Dem convention gives Obama a bump in polls
The president is getting some breathing room in his bid for re-election, according to new polls.
A Gallup survey shows that President Barack Obama netted a five point jump over Republican challenger Mitt Romney following the Democratic National Convention. While 38% of Americans said that what they saw at the convention made them less likely to give the president another term, 43% said it made them more likely to give him their vote. In contrast, Romney received a two point bump after the Republican convention.
"Obama's job approval rating now stands at 50%, up from 45% before the convention, and the percentage of Americans identifying as Democrats or leaning Democratic has increased to 48% from 43% before the convention," according to Gallup.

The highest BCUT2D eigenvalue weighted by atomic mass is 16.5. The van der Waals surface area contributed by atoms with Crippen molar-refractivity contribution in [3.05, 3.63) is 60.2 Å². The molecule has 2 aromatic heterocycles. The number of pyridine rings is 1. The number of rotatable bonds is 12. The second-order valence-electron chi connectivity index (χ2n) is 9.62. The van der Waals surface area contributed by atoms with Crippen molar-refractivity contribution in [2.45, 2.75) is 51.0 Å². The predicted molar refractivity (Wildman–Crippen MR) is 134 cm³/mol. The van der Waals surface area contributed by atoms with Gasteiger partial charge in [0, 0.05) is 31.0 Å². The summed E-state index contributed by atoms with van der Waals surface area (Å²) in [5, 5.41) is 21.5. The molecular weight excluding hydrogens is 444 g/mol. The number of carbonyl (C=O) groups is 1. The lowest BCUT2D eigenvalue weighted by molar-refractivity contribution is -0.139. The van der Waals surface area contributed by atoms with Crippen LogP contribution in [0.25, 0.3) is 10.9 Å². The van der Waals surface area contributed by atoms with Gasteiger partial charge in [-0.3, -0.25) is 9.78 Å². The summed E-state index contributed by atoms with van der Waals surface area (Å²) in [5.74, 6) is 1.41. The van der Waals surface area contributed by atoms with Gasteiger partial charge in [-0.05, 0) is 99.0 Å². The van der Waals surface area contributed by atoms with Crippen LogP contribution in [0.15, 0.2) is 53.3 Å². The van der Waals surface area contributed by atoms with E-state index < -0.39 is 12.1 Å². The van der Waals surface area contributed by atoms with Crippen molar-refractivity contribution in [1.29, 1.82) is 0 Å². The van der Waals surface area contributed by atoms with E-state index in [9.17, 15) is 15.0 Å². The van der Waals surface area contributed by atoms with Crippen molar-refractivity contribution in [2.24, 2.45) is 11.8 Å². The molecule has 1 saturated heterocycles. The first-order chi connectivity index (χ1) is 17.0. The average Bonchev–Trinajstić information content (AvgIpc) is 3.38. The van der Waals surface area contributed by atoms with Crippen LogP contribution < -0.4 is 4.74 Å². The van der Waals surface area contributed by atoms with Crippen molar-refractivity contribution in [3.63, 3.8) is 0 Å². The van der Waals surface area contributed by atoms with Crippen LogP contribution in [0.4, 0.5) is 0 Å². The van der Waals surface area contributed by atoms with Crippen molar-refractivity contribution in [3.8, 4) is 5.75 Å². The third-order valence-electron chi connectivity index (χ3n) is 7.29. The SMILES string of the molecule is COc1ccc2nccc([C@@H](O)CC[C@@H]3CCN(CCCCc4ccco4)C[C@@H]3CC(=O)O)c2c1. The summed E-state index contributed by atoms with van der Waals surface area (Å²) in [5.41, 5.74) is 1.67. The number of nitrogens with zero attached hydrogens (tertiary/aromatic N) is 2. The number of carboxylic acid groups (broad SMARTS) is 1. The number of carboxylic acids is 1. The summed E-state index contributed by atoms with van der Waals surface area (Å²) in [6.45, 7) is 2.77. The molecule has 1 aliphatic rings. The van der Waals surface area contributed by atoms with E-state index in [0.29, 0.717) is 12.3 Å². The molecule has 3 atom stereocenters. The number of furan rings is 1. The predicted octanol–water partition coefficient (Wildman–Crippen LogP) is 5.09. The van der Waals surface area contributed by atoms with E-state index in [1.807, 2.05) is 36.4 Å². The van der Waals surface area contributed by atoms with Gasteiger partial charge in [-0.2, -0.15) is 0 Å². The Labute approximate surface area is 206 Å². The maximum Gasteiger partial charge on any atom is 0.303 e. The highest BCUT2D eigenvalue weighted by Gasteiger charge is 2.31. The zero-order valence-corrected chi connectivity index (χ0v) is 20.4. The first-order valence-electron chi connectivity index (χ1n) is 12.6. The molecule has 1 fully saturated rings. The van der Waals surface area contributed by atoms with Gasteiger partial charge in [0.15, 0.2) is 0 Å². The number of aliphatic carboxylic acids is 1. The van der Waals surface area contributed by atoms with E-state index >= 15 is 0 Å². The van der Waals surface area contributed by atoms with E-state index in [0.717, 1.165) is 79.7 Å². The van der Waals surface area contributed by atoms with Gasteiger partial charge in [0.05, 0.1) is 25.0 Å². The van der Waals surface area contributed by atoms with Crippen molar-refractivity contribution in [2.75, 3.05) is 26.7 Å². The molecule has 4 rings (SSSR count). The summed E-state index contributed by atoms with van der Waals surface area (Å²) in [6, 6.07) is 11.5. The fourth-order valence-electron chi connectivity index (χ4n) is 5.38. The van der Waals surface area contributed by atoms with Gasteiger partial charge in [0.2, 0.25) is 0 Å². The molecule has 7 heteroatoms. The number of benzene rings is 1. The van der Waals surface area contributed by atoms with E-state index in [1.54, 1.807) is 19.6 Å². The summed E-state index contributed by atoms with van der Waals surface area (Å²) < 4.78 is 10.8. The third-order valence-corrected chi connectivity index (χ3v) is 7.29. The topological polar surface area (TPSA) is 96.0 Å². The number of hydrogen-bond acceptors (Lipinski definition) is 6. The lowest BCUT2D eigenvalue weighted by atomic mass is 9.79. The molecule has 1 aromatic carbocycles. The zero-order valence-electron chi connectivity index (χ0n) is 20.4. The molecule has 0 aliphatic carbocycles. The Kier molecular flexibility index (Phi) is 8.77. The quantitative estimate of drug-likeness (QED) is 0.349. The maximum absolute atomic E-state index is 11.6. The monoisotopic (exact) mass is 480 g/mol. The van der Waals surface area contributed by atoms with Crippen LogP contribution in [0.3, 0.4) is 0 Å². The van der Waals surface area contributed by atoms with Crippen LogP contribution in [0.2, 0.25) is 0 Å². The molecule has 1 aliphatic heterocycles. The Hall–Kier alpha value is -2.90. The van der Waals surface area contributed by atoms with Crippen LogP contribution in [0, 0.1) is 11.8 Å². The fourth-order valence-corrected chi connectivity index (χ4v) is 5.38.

But Obama's bump was dwarfed by the public's gushing reviews of the DNC's keynote speaker, former president Bill Clinton. A whopping 56% of Americans rated Clinton's speech positively, including 34% who termed it "excellent," according to Gallup. Only 43% of all American adults rated Obama's speech as excellent or good.
While Rasmussen and Gallup polls now show the president with a five-point lead over Romney, an averaging of all major surveys reduces his lead to 2%, according to Real Clear Politics.
Reuters reported Monday that Obama raised $114 million to Romney's $111 million in August, beating the Republicans for the first time in months as the presidential race heads to its final stretch.